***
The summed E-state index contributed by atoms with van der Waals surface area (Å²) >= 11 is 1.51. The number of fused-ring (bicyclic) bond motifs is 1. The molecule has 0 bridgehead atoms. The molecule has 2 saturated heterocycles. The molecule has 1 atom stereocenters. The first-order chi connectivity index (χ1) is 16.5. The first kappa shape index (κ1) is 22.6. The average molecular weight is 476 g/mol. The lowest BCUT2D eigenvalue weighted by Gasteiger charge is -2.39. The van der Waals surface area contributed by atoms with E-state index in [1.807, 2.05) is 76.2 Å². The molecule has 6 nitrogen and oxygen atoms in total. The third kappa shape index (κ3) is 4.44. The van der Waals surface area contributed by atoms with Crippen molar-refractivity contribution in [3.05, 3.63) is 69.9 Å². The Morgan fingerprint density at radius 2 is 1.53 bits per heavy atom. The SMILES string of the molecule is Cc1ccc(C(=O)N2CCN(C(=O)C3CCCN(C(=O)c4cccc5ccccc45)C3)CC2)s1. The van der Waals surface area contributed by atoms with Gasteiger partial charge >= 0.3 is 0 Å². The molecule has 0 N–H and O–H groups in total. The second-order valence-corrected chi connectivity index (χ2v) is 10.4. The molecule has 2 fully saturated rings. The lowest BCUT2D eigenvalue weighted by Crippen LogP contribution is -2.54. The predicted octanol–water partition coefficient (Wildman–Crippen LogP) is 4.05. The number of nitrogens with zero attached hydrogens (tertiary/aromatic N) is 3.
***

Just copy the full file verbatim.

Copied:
The summed E-state index contributed by atoms with van der Waals surface area (Å²) >= 11 is 1.51. The number of fused-ring (bicyclic) bond motifs is 1. The molecule has 0 bridgehead atoms. The molecule has 2 saturated heterocycles. The molecule has 1 atom stereocenters. The first-order chi connectivity index (χ1) is 16.5. The first kappa shape index (κ1) is 22.6. The average molecular weight is 476 g/mol. The lowest BCUT2D eigenvalue weighted by Gasteiger charge is -2.39. The van der Waals surface area contributed by atoms with E-state index in [1.807, 2.05) is 76.2 Å². The molecule has 6 nitrogen and oxygen atoms in total. The third kappa shape index (κ3) is 4.44. The van der Waals surface area contributed by atoms with Crippen molar-refractivity contribution in [3.05, 3.63) is 69.9 Å². The Morgan fingerprint density at radius 2 is 1.53 bits per heavy atom. The SMILES string of the molecule is Cc1ccc(C(=O)N2CCN(C(=O)C3CCCN(C(=O)c4cccc5ccccc45)C3)CC2)s1. The van der Waals surface area contributed by atoms with Gasteiger partial charge >= 0.3 is 0 Å². The molecule has 0 N–H and O–H groups in total. The second-order valence-corrected chi connectivity index (χ2v) is 10.4. The molecule has 2 fully saturated rings. The lowest BCUT2D eigenvalue weighted by Crippen LogP contribution is -2.54. The predicted octanol–water partition coefficient (Wildman–Crippen LogP) is 4.05. The number of nitrogens with zero attached hydrogens (tertiary/aromatic N) is 3.